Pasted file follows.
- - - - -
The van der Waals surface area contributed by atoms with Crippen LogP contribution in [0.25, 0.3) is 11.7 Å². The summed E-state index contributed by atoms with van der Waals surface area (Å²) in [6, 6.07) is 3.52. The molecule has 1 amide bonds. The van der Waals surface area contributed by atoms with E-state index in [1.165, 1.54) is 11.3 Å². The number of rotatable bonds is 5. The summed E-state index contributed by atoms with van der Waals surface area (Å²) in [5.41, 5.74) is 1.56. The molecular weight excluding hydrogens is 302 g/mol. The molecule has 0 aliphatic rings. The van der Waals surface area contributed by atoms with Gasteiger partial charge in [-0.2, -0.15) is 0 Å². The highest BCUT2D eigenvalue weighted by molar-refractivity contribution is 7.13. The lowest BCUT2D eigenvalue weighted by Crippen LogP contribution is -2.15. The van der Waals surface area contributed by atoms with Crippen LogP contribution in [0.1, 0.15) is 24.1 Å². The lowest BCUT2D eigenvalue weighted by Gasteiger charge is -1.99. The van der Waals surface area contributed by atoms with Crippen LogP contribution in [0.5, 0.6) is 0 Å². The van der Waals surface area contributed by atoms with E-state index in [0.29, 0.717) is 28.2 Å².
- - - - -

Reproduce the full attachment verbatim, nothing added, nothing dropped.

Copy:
The van der Waals surface area contributed by atoms with Crippen LogP contribution in [0.25, 0.3) is 11.7 Å². The summed E-state index contributed by atoms with van der Waals surface area (Å²) in [6, 6.07) is 3.52. The molecule has 1 amide bonds. The van der Waals surface area contributed by atoms with E-state index in [1.165, 1.54) is 11.3 Å². The number of rotatable bonds is 5. The summed E-state index contributed by atoms with van der Waals surface area (Å²) in [5.41, 5.74) is 1.56. The molecular weight excluding hydrogens is 302 g/mol. The molecule has 0 aliphatic rings. The van der Waals surface area contributed by atoms with Gasteiger partial charge in [-0.2, -0.15) is 0 Å². The highest BCUT2D eigenvalue weighted by molar-refractivity contribution is 7.13. The lowest BCUT2D eigenvalue weighted by Crippen LogP contribution is -2.15. The van der Waals surface area contributed by atoms with Crippen LogP contribution in [0.1, 0.15) is 24.1 Å². The lowest BCUT2D eigenvalue weighted by Gasteiger charge is -1.99. The van der Waals surface area contributed by atoms with Crippen LogP contribution in [0.5, 0.6) is 0 Å². The van der Waals surface area contributed by atoms with E-state index in [0.29, 0.717) is 28.2 Å².